CA) It’s become a holiday staple, right up there with “White Christmas” and “It’s a Wonderful Life.”

FAIN) People love the story. …they love to listen to it on the radio and come and see it. I think it was last season, there was a gentleman sitting in the front row, he had to have been in his 80s, and he seemed very stoic. Through the whole show I never saw him laugh. It’s a small theater and everyone is right there and I was very conscious of the fact that he wasn’t smiling or enjoying himself and I thought ‘Oh my, this guy hates me so much.’ Of course the audience didn’t know what I was thinking. At the end of the show, he wheeled up to me, grabbed my hand and told me that he loved me and that it was the sixth year — that it he and his family came to the show every year for six years . It became a family tradition for him. So there I was thinking that he wasn’t enjoying himself because he wasn’t an obvious smiler or laugher. What’s nice for me is that the production has become a staple so people come and see me every year, I recognize people from year to year and it’s very nice.

CA) Most people probably know what to expect coming in but have there been people who expected a traditional Christmas show and were aghast?

FAIN) No, not that they expect a traditional show, but sometimes they expect more of a family show. Sometimes there will be children in the audience who are way too young to see something that is so cynical about people. I’ve never had anybody ever leave, however.

CA) It seems that the audience is composed of all types – would you agree, or is there a certain type of person who enjoys “The Santaland Diaries” more than others?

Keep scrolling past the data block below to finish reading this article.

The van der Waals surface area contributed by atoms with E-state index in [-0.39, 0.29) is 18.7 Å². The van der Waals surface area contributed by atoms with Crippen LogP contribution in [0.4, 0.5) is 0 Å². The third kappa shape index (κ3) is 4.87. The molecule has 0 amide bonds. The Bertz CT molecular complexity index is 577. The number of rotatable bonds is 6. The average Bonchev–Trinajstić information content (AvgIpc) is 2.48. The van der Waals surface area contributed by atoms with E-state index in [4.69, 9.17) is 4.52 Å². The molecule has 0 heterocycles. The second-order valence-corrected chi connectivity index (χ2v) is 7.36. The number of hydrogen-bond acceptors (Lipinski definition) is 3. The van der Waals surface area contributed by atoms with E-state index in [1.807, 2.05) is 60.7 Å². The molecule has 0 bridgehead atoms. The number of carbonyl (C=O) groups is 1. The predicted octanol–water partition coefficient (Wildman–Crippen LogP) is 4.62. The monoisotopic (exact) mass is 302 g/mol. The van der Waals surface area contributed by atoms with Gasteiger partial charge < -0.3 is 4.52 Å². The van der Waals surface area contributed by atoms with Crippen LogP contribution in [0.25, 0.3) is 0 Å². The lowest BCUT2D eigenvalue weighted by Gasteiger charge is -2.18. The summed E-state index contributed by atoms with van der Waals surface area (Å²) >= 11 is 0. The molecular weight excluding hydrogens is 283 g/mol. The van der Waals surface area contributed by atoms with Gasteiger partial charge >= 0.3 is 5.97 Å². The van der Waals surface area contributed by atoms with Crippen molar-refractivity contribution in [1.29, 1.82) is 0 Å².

FAIN) I think it’s wide open. I’m always surprised. …especially sometimes when I see older people, because I’m not sure if they will understand contemporary, cynical humor, but I’m always surprised because they do.

CA) After the show’s run, you usually go on a cruise with The Second City, right?

FAIN) I do. I work on a cruise ship (Norwegian Cruise Line) doing “The Best of Second City” or I work at different regional theaters. I usually leave in January but this year I won’t leave until March.

CA) How long is the cruise ship gig?

FAIN) It’s four months, living on a cruise ship. Basically I tell jokes and go to the beach everyday, so it’s a pretty good gig.

CA) Does performing on the cruise ship inform or influence your character of Crumpet, or vice versa?

FAIN) That’s an interesting question. I have to say the demographic on a cruise ship is definitely more predicable. Audiences tend to skew older, very conservative, so we have to think about the politics we talk about. We don’t pull punches, but we sort of respect the fact that they are more conservative. I really enjoy doing the cruises, they are fun and I really enjoy meeting the crew. You work with three or four thousand people from all over the world. They become your friends and your playmates and people you go to the beach with and it’s fun when you have friends from every country that you can think of. I think what it comes down to is that I’m a people person, which is why I like meeting people. I think that informs what makes me funny.